Rebuilding Relations?

A Canadian pacific locomotive at a road crossing near the town of red deer alberta in november 2016 after a recent snow fall. Railway crossings are a safety

One of the fundamental principles of labour relations is the focus on the relationship between labour and management. When this relationship is effective both parties are able to work through difficult issues in order to find constructive solutions that move the relationship and the organization forward. But when this relationship is ineffective both parties end up in polarized, oppositional positions that result in the stagnation of positive movement forward, possibly leading to organizational destruction.

Canadian Pacific (CP) Railways provides us with an excellent case study of the organizational turmoil caused by a difficult labour relations environment.

Click here to access a CBC report, which includes an extensive interview with the CEO of CP Railways.

As noted in this piece, the new CEO Keith Creel faces a significant challenge to repair the relationship with the union as a result of four years of layoffs, strikes and labour relations turmoil. On one hand, the CEO was able to achieve great success through organizational restructuring resulting in exceptional profits. On the other, the price of these profits came at the expense of serious damage to the labour relations environment and its workers.

Success for the future of this Canadian company seems to rest with the willingness of the CEO to acknowledge past labour relations mistakes and to put positive measures into place that are reflective of the need for change. The union, as noted in the article, has responded with cautious optimism depending on the continuing actions that will unfold as directed by this particular executive.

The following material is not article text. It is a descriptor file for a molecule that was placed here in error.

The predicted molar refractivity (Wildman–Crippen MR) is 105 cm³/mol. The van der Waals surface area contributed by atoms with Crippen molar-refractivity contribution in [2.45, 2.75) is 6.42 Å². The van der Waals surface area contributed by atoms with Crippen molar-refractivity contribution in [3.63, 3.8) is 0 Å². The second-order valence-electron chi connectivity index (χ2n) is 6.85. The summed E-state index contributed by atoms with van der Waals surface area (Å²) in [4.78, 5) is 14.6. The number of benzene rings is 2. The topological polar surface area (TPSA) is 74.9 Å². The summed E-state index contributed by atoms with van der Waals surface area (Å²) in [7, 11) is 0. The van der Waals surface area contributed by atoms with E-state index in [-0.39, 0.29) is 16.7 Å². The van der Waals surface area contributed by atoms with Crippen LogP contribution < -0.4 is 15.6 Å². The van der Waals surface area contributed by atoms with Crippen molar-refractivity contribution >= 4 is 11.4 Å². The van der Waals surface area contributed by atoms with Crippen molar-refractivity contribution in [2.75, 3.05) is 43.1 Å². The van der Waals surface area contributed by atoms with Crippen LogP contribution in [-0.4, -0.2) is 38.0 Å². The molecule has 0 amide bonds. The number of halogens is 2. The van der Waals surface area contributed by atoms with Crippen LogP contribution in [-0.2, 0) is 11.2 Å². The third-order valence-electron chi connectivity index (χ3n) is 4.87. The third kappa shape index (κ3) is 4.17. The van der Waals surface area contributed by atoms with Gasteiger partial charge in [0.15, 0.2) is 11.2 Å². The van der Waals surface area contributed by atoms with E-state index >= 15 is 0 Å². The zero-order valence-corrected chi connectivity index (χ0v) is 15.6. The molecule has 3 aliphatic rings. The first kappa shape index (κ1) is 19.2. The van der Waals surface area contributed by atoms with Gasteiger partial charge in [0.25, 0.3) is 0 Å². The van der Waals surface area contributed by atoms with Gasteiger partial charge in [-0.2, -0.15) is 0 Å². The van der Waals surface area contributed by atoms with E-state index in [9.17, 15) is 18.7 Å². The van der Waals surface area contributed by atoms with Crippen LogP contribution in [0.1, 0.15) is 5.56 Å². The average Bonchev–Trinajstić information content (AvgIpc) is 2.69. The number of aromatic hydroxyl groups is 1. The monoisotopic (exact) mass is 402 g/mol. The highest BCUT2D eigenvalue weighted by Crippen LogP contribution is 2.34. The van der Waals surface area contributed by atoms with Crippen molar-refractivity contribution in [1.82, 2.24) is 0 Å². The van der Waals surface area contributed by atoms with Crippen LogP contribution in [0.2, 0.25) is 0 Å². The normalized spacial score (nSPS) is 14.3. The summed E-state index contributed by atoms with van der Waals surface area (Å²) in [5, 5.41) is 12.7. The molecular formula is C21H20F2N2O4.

However, clearly if these measures continue to have a negative impact on this relationship, we will see this iconic Canadian railway juggernaut, once again, derailed.

Discussion Questions:

  1. What are the positional perspectives that the CEO is promoting in this piece?
  2. What are the positional perspectives that the union is defending in this piece?
  3. What message is the CEO sending by relaxing some of the policies noted in the article?
  4. Why is the CP Railway logo important?

Whose Job Is It Anyway?

The Role of Human Resources in Labour Relations.

One of the trickiest elements that Human Resources professionals face is the need for clarity of the Human Resources role when working with managers in a unionized environment.  Viki Scott, of Scott & Associates, provides excellent insight into the pro-active role the Human Resources professional should play with regard to conflict management and manager management in a labour relations setting. View her interview, below.